Cybercriminals have resorted to phishing campaigns to execute their malicious practices for quite some time now. There are various forms of such attacks, with each one having its own effectiveness. Preying on a victim’s fear factor promises higher success rates, and that’s exactly what’s happening now with Trezor customers.
A huge campaign targets Trezor users with a scam where the sense of urgency plays a huge role. We had seen the same kind of attack a year ago. The goal is clear – steal a target’s cryptocurrency wallet and its assets.
Isn’t that what every cybercriminal is after when they target cryptocurrency operators? But the question is: How are they doing it? We’ll answer that in the following article.
Trezor Phishing Campaign – Your Assets Might Be At Risk
Cryptocurrency companies have been constant targets for cybercriminals in recent times. They are, indeed, a beneficial victim to harvest from.
In the past few months, the crypto industry has seen multiple malicious campaigns, including ones that involve dangerous groups such as Lazarus.
Unfortunately, this particular group seemed to be hell-bent on targeting crypto wallets no matter what the method is. Another attempt by Lazarus sees fake applications everywhere – talk about phishing attacks at their best.
When users operate crypto applications, targeting them by inducing fear is a pretty easy task. Threat actors are well aware of that, which leads to phishing campaigns with a “Sense of urgency” lure.
Recently, Trezor users have been receiving notices via SMS and email stating that Trezor had suffered a data breach.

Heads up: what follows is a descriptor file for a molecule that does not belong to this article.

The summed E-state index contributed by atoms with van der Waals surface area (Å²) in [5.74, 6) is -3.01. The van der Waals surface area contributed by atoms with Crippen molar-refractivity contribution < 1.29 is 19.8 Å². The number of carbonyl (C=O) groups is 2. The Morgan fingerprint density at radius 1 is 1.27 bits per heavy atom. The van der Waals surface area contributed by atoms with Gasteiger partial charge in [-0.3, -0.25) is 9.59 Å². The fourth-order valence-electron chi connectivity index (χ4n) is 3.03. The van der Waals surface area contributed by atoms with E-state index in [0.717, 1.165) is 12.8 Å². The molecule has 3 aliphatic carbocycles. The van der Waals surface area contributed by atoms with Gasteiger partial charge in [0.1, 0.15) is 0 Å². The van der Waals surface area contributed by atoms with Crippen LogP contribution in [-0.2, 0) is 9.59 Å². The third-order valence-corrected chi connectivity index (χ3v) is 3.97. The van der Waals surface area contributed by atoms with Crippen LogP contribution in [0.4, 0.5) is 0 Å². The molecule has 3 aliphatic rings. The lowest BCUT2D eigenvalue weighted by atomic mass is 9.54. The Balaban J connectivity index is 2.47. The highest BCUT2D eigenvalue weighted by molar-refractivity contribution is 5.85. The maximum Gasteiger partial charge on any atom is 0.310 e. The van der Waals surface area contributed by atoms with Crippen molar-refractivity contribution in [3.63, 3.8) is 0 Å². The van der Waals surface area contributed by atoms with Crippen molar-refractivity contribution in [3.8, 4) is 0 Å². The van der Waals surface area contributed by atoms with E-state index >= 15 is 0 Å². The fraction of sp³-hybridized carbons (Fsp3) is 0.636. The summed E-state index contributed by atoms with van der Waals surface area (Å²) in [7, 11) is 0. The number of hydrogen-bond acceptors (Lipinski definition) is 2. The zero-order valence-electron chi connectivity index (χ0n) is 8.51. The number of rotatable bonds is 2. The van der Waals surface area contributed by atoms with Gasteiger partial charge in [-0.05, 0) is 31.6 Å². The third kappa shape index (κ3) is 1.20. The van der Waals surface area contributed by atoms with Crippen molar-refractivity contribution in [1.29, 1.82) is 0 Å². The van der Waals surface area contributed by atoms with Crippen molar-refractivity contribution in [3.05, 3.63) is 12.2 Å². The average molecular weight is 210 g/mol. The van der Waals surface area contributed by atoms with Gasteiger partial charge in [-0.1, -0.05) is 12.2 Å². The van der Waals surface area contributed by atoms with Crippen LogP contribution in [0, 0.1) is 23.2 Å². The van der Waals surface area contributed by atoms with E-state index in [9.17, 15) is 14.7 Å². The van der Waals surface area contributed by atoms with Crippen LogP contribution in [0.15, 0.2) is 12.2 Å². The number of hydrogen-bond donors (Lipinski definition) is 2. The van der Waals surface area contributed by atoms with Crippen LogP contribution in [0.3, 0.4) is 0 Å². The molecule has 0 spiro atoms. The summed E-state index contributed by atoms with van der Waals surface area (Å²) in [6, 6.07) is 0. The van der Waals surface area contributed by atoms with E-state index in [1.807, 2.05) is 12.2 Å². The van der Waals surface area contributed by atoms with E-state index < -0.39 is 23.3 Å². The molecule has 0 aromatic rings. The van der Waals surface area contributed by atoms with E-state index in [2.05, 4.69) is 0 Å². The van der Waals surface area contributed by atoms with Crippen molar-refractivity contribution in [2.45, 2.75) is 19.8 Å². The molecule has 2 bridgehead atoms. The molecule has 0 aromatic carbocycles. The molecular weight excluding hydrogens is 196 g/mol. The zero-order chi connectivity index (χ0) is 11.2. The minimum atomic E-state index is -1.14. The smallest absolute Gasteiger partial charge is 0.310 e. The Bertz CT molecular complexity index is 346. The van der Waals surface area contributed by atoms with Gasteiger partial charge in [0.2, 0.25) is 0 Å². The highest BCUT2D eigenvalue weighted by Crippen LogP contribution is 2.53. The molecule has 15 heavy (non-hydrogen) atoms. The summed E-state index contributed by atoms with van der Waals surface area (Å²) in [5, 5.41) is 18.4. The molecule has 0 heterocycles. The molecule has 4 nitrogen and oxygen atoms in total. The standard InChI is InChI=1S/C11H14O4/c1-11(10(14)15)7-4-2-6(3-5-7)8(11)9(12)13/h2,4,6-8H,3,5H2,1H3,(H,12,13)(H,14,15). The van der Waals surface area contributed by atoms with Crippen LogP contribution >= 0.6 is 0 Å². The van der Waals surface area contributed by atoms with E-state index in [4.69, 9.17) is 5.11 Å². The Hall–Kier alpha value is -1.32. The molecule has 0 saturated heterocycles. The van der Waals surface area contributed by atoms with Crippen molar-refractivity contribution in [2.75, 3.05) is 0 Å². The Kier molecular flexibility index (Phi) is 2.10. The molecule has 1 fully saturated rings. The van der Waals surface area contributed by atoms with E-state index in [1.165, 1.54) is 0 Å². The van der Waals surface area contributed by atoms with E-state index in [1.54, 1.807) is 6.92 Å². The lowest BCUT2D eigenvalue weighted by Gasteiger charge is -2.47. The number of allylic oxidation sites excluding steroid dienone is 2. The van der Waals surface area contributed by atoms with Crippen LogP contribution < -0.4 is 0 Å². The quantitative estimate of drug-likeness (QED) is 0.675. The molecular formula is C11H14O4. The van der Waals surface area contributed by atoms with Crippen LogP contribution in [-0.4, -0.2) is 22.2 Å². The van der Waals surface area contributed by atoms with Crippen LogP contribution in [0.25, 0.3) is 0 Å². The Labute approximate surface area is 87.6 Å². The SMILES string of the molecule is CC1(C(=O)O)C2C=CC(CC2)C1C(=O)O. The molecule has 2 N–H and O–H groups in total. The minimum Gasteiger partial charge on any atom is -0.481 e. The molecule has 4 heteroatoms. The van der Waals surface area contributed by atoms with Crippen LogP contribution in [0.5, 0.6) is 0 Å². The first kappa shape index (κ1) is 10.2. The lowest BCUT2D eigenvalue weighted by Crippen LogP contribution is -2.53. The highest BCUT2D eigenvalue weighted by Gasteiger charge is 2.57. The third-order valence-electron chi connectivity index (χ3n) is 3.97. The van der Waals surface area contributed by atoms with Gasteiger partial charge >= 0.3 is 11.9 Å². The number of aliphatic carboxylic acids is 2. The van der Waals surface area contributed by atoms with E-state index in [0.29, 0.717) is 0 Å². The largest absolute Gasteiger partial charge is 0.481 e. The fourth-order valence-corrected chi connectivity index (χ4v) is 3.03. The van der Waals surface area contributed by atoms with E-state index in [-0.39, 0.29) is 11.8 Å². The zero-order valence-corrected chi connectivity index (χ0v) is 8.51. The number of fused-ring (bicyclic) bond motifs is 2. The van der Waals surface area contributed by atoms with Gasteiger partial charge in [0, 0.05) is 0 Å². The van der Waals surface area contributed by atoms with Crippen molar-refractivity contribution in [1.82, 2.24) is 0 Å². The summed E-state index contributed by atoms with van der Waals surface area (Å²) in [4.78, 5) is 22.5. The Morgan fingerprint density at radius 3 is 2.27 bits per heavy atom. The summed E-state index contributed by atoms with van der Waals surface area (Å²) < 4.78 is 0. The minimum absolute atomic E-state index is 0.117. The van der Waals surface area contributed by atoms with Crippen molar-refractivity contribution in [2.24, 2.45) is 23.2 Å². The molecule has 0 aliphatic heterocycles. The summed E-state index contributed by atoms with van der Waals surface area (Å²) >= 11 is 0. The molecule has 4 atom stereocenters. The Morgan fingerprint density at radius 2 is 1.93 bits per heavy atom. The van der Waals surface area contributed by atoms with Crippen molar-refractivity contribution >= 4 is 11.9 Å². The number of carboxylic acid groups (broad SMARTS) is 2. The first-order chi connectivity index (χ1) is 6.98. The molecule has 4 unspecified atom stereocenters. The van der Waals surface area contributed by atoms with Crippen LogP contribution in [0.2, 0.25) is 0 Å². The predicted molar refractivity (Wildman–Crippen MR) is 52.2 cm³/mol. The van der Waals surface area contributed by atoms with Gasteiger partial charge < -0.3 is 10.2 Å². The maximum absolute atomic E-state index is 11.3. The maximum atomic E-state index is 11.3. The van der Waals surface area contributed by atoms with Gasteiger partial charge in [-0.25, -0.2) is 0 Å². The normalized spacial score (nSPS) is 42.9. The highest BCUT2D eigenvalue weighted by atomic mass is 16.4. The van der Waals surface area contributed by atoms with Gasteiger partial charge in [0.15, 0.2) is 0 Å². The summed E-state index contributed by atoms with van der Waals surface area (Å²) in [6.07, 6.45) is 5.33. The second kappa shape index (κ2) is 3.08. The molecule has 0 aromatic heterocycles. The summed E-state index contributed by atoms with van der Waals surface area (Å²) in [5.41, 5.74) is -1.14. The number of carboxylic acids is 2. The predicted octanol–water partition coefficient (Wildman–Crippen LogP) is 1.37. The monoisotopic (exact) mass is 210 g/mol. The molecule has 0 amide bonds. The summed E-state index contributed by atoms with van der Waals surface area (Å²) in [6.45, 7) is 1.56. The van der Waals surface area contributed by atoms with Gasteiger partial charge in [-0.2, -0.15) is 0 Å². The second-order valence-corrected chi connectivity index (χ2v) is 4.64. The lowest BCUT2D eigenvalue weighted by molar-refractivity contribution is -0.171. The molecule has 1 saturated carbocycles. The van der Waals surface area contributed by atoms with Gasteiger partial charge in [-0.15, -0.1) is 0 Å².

A lot of individuals received such texts, including a security researcher known as Mich, which is shared on Twitter as seen below:
When the recipient clicks on the link provided in the SMS/Email, it’ll redirect him/her to a fake page, where the campaign proceeds with another lie.
This time, they’ll be on a fake Trezor site that includes a warning: “Your assets might be at risk!” A “Start” button is also there to click on as the page prompts you to start securing your wallet.
Here’s where the malicious magic happens. When users are setting up a Trezor wallet (The Real One), they are provided with a 12 or 24-word recovery seed, which they can use to recover their wallet in case their device was lost.
We had to explain that because it’s actually what the cybercriminals are looking for in this campaign. Clicking on the “Start” button will open a Window that prompts the users to enter their recovery seed, which the threat actors will then harvest.
With the seed in their possession, the threat actors can immediately transfer any assets to another address they own – and game over.
Apparently, Trezor is well aware of the phishing campaign and released a statement to inform its customers:
“Beware of the active phishing scam! The attackers contact the victims via phone call, SMS and/or email to say that there’s been a security breach or suspicious activity on their Trezor account.
Please ignore these messages as they are not from Trezor. We have not found any evidence of a recent database breach. We will never contact you via calls or SMS.”
We don’t know who is behind the attack and how they got their hands on the customers’ emails. However, we can rule anything out, especially as it could be through the marketing list harvested in a MailChimp breach.
The Crypto Industry is Under Attack
As we mentioned in the introduction, this is not the first time Trezor was used in a phishing attack. The platform has many users that would easily fall victim to the right lure.
Whenever you receive an SMS or an email with a link inside, the first thing you should do is act as if it’s a threat actor all the time.
Stay vigilant and click no link. That way, you’ll save yourself a lot of trouble – it’s your private information at risk. Protect it.